Thank you to Hachette Audio,Little, Brown & Company and Netgalley for my review copy.
“In this joyous, wildly unconventional memoir, Séamas O'Reilly tells the story of losing his mother as a child and growing up with ten siblings in Northern Ireland during the final years of the Troubles as a raucous comedy, a grand caper that is absolutely bursting with life." ―PATRICK RADDEN KEEFE, NYT bestselling author of Say Nothing and Empire of Pain Séamas O’Reilly’s mother died when he was five, leaving him, his ten (!) brothers and sisters, and their beloved father in their sprawling bungalow in rural Derry. It was the 1990s; the Troubles were a background rumble, but Séamas was more preoccupied with dinosaurs, Star Wars, and the actual location of heaven than the political climate. An instant bestseller in Ireland, Did Ye Hear Mammy Died? is a book about a family of loud, argumentative, musical, sarcastic, grief-stricken siblings, shepherded into adulthood by a man whose foibles and reticence were matched only by his love for his children and his determination that they would flourish.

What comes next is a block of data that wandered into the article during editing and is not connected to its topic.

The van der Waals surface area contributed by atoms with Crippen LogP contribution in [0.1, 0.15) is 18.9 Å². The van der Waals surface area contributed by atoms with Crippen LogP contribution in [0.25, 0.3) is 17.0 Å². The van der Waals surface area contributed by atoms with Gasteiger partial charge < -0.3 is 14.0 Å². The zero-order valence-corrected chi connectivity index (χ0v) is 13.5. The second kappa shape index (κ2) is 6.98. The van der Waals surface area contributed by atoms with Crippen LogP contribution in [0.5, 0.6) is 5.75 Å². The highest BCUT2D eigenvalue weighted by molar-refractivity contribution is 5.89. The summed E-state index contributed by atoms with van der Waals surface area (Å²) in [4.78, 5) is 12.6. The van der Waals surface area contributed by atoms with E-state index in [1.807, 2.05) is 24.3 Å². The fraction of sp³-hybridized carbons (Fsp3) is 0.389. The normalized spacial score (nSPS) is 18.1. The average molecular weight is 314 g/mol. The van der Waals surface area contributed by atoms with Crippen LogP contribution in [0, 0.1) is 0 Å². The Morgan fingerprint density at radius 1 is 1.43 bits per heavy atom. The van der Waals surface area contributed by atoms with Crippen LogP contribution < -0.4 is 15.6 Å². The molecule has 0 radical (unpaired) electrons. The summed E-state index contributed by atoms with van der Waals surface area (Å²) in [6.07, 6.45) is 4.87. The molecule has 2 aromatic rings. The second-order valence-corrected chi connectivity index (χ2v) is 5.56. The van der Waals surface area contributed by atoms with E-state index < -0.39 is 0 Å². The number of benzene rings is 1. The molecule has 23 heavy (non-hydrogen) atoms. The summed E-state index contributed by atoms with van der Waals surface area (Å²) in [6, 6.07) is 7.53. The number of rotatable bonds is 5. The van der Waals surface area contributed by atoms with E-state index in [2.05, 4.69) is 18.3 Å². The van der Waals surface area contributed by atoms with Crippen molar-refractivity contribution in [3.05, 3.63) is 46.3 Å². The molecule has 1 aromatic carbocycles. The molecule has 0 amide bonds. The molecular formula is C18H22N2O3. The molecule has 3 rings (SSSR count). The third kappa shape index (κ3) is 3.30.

A humorous look back over a childhood filled with love and marred by loss. It's a gentle and moving read and the humour is abundant. There are so many one-liners laced with dark humour that people from the north are so good at. It brought back many of my own memories from my childhood and teenage years. Everything about the time period is familiar to me as it's our collective recent history and yet in such a short space of time it has become a bygone era. Remembering the way it was back then just highlights how far Derry has moved on from the Troubles. I listened to the audio version of this book and for the first time, I didn't need to speed up the narration on my app. I liked that the author spoke at a normal speed and in a familiar accent. It felt like he was there next to us in the pub regaling a story and having the craic. Listeners from outside Ireland or who are unfamiliar with the accent may need to tune themselves into it at a slower speed. Listening to a sample would be a good idea I found the story very moving but not in a sad way although there are obviously sad memories touched upon. The love the author has for his father shines through and I thought it was really lovely that his father could listen to his son reading the memoir and hear him put into words what we often struggle to say out loud to those we love. A brilliantly told memoir emotional and funny.